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December 30, 2005

Since the level of the U.S. National Debt passed the 8 trillion USD mark in October 2005, I've had a nagging question: how come the share of the national debt that would be shared equally among all American men, women and children only amounts to $26,727?

In constant Year 2000 U.S. dollars, that's $6,193 more per person than the peak level of the U.S. National Debt per capita achieved in 1945 thanks to the financing requirements of World War II (the 2005 National Debt per Capita figure is $23,799 in Year 2000 USD, while the 1945 National Debt per Capita figure is $17,606). So, again, if one assumes that the national debt is spiraling out of control, as the editorials posted beside the “U.S. National Debt Clock" seem to suggest, why isn't the amount of the U.S. National Debt per Capita substantially higher?


In one word, that’s it. To be more specific, the reason the U.S. National Debt per Capita isn't higher than it is the result of the combination of economic growth and population growth. Political Calculations has previously looked at the relationship between the U.S.' National Debt and National Income from 1900 into 2005, but looking at the National Debt-to-Income Ratio doesn’t capture the growth of the U.S. population. So, we went back to the drawing board to figure out how to add population to the debt/income mix.

On the Drawing Board

To begin, we’ll start with the National Debt to Income ratio (DTI), which is obtained by dividing the National Debt (D) by the National Income (GDP):

National Debt to Income Ratio

At this point, I should note that the Debt to Income ratio is also equal to the ratio of National Debt per Capita (D/P) to National Income per Capita (GDP/P), where P represents the U.S. Population:

National Debt per Capita to National Income per Capita Ratio

We can rearrange the terms in the expression above to come up with the Debt to Income per Capita Index (DTI/P):

National Debt per Capita to Income Index

So, the Debt to Income per Capita Index is really the Debt per Capita (D/P) divided by the National Income (GDP). Doing this math for economic and population data from 1900 through 2005 gives us the following chart, which shows the Debt per Capita to Income ratio (multiplied by 1 billion, since the numbers come out to be really, really, really small, which we find to be really, really, really annoying):

US National Debt per Capita to Income Index, 1900-2005

As noted above, we get the numbers in this chart by multiplying the actual number produced by the math by 1 billion, which accounts the “Nominal GDP billions USD” part of the title displayed in the chart above.

So, again, what does this do for us? As it happens, perhaps the most useful application of this index is to allow us to quickly calculate the equivalent National Debt per Capita for any year automatically adjusted in terms of the economy of the year for which we select a GDP figure. We accomplish this by taking a given year's nominal GDP data and multiplying it by the Index value for a year in which we're interested. This allows us to express the relative debt load carried in previous years with the current year and vice versa.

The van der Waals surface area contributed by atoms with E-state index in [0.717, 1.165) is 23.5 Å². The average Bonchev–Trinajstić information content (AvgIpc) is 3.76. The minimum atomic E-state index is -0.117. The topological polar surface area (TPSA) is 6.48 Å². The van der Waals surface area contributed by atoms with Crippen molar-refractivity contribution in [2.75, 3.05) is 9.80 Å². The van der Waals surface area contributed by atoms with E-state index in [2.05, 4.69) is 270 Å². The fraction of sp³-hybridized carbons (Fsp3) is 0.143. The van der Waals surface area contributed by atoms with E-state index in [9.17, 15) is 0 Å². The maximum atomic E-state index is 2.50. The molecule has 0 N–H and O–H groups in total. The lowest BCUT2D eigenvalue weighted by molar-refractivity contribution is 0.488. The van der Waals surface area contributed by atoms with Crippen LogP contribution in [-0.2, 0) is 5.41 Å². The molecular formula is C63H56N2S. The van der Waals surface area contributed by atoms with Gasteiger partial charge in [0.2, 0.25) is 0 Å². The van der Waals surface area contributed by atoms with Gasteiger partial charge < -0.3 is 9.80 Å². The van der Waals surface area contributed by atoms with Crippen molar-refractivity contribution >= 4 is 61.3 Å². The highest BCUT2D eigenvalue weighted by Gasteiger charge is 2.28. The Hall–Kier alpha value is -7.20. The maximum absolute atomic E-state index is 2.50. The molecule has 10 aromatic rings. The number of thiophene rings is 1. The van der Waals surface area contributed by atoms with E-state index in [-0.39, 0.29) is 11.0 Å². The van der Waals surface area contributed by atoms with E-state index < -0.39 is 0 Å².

For example, if we select the 2005 GDP figure of $12.589 trillion USD (or $12,589 billion USD), we can show that in terms of today's economy and population, the National Debt per Capita figure in 1995 was an equivalent $32,210. Likewise, in terms of 1995’s GDP level of $7,398 billion USD, we see that today's National Debt per Capita is $15,705 USD, a 17% reduction (in terms of 1995's national income) from the 1995 National Debt per Capita figure of $18,926 USD. The following chart shows the equivalent National Debt per Capita for the period from 1900 to 2005 in terms of 2005 National Income:

US National Debt per Capita Indexed to 2005 GDP, 1900-2005

Given how relatively flat the National Debt per Capita has been in the last 5 years, I would almost argue that the amount of debt spending agreed to by the U.S. Congress each year takes something like the National Debt per Capita to Income Index into account. Now that the federal government is pushing the edge of the arbitrarily legislated nominal National Debt Limit, it will be interesting to see if this factor plays a role in setting the amount of the increase of this artificial limit.

Previously on Political Calculations

The following posts provide additional background and links to the original data sources used in the calculations described above:

About Political Calculations

Welcome to the blogosphere's toolchest! Here, unlike other blogs dedicated to analyzing current events, we create easy-to-use, simple tools to do the math related to them so you can get in on the action too! If you would like to learn more about these tools, or if you would like to contribute ideas to develop for this blog, please e-mail us at:

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